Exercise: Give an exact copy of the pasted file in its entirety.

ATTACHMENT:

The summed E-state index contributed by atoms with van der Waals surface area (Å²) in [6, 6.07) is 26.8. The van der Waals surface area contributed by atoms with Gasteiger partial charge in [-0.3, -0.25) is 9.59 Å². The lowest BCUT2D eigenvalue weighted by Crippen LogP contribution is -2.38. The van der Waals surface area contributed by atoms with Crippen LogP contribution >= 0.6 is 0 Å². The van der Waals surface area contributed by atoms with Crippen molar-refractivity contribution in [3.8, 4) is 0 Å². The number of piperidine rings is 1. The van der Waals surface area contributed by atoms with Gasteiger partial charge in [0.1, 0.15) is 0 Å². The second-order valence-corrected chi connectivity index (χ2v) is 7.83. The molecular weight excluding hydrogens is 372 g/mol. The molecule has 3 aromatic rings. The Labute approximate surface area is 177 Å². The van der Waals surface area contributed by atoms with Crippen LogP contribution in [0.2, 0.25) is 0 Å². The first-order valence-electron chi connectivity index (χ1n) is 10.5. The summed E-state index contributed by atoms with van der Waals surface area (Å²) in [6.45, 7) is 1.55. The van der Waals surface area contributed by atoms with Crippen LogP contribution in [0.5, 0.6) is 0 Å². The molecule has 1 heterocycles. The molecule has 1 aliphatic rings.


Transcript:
The summed E-state index contributed by atoms with van der Waals surface area (Å²) in [6, 6.07) is 26.8. The van der Waals surface area contributed by atoms with Gasteiger partial charge in [-0.3, -0.25) is 9.59 Å². The lowest BCUT2D eigenvalue weighted by Crippen LogP contribution is -2.38. The van der Waals surface area contributed by atoms with Crippen LogP contribution >= 0.6 is 0 Å². The van der Waals surface area contributed by atoms with Crippen molar-refractivity contribution in [3.8, 4) is 0 Å². The number of piperidine rings is 1. The van der Waals surface area contributed by atoms with Gasteiger partial charge in [0.1, 0.15) is 0 Å². The second-order valence-corrected chi connectivity index (χ2v) is 7.83. The molecular weight excluding hydrogens is 372 g/mol. The molecule has 3 aromatic rings. The Labute approximate surface area is 177 Å². The van der Waals surface area contributed by atoms with Crippen LogP contribution in [0.2, 0.25) is 0 Å². The first-order valence-electron chi connectivity index (χ1n) is 10.5. The summed E-state index contributed by atoms with van der Waals surface area (Å²) in [6.45, 7) is 1.55. The van der Waals surface area contributed by atoms with Crippen LogP contribution in [0.5, 0.6) is 0 Å². The molecule has 1 heterocycles. The molecule has 1 aliphatic rings.